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The Challenge of Preparing for Instability in North Korea

In North Korea's totalitarian system, political stability depends on the health of the leader more than on any other factor. For this reason, Kim Jong Il's rumored health problems have drawn careful scrutiny since he failed to appear almost exactly one year ago at public events marking the 60th anniversary of the founding of the Democratic People's Republic of Korea. The possible policy implications of three scenarios related to North Korea's succession process--a managed succession, a contested succession, and a failed succession--were analyzed in a Council on Foreign Relations Special Report released in January entitled Preparing for Sudden Change in North Korea by Paul Stares and Joel Wit.

See-Won Byun's North Korea Contingency Planning and U.S.-ROK Cooperation, the latest report of The Asia Foundation's Center for U.S.-Korea Policy, explores the policy coordination challenges the United States and South Korea are likely to face in the context of potential instability in North Korea. Contingency planning efforts were marginalized or neglected as a focal point for coordination under progressive South Korean administrations that prized engagement with North Korea over planning for possible North Korean instability.

The combination of South Korea's unconditional economic assistance to North Korea and a continuous rise in China-North Korea trade volume facilitated North Korean economic recovery and stability, especially between 2002-2007. But South Korean planning in response to potential North Korean instability has resumed under the Lee Myung-bak administration, which has also constrained the flow of economic benefits to North Korea in the absence of reciprocity in inter-Korean relations.

The task of responding to potential instability in North Korea will likely require international coordination to address diplomatic, political, security, economic, humanitarian, and legal issues, and the nature and type of coordination that is needed will evolve as events unfold. For this reason, Byun's paper considers "preventive planning," "internal stabilization," and "securing development" as different phases in the development of the situation that will require differing types of responses by North Korea's neighbors.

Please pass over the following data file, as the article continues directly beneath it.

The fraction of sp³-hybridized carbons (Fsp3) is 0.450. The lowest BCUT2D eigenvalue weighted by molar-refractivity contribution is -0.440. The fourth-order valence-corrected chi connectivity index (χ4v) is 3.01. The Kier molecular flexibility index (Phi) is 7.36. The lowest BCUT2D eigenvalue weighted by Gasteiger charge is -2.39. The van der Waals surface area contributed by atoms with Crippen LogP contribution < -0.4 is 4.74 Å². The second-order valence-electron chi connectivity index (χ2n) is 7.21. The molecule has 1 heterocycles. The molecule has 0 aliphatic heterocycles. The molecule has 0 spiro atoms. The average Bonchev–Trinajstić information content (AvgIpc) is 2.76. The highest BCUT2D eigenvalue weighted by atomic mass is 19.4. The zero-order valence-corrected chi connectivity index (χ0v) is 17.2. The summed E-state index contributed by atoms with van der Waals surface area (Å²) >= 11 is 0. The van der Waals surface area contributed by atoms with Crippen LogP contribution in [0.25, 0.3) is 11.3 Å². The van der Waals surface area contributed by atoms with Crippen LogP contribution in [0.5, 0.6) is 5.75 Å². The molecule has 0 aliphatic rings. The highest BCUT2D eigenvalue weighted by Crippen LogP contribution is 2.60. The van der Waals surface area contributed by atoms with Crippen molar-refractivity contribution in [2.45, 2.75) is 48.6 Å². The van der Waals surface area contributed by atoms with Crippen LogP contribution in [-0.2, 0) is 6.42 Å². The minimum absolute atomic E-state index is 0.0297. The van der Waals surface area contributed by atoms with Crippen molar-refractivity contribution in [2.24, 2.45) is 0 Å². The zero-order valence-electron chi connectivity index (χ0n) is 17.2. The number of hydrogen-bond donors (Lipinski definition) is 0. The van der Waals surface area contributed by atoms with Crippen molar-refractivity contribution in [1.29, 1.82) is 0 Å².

One issue requiring attention in advance of any contingency in North Korea is the need for a comprehensive planning approach that establishes strong U.S.-ROK political coordination and guidance to support existing military plans for responding to instability in North Korea. The need for such coordination requires a "whole-of-government" approach in both South Korea and the United States, possibly involving enhanced inter-governmental as well as inter-agency coordination mechanisms, to promote an effective response to North Korean contingencies as they arise.

A second critical issue is the establishment of effective channels of dialogue on these issues with the People's Republic of China, both to provide "strategic reassurance" and to minimize the possibility of responses to instability in North Korea that lead to accidental military conflict, particularly in relation to the mission of securing "loose nukes" in North Korea in the event of protracted North Korean political instability. This is the single task that seems most likely to result in accidental contact between Chinese and American military forces, but any understanding in advance of the breakout of North Korean instability would go a long way toward reducing the prospect of accidental conflict between U.S. and Chinese military forces.

A third challenge is how to pursue the U.S.-ROK combined objective as stated in the June 2009 U.S.-ROK Joint Vision Statement of "peaceful reunification on the principles of free democracy and a market economy" while also securing effective advance coordination with China on a response to North Korean instability. Effective U.S.-China cooperation will be essential in managing these issues in a manner conducive to ensuring longer-term regional stability, but South Koreans also fret about the possibility that collusion on North Korea-related issues among larger powers such as the United States and China might ultimately block Korean reunification.

A fourth challenge is the need to establish clearly the scope and international auspices under which any possible intervention for humanitarian or political stabilization purposes might occur. In the moment, these questions are likely to be overwhelmed by the need to launch emergency relief and humanitarian assistance programs to meet urgent human needs. An effective humanitarian response would require full international coordination, especially with China, but China's focus on its own border and internal security concerns may continue to preclude effective cooperation with other countries or international agencies on these issues.

A fifth challenge is the longer-term need to secure North Korea's longer-term development, especially in the aftermath of a breakdown in North Korea's internal security situation. Such a possibility suggests that lessons from other post-conflict stabilization operations might be applied to North Korea to stabilize the security situation as a prerequisite for reconstructing North Korea and effectively promoting its political and economic integration, both on the peninsula and in Northeast Asia.

Precisely because the list of challenges posed by possible North Korean instability is so daunting, it is unlikely that any single state in Northeast Asia would be willing or able to bear the burdens accompanying North Korea's political collapse on its own. Ironically, North Korea's last act of instability may once again promote unprecedented cooperation among North Korea's neighbors.

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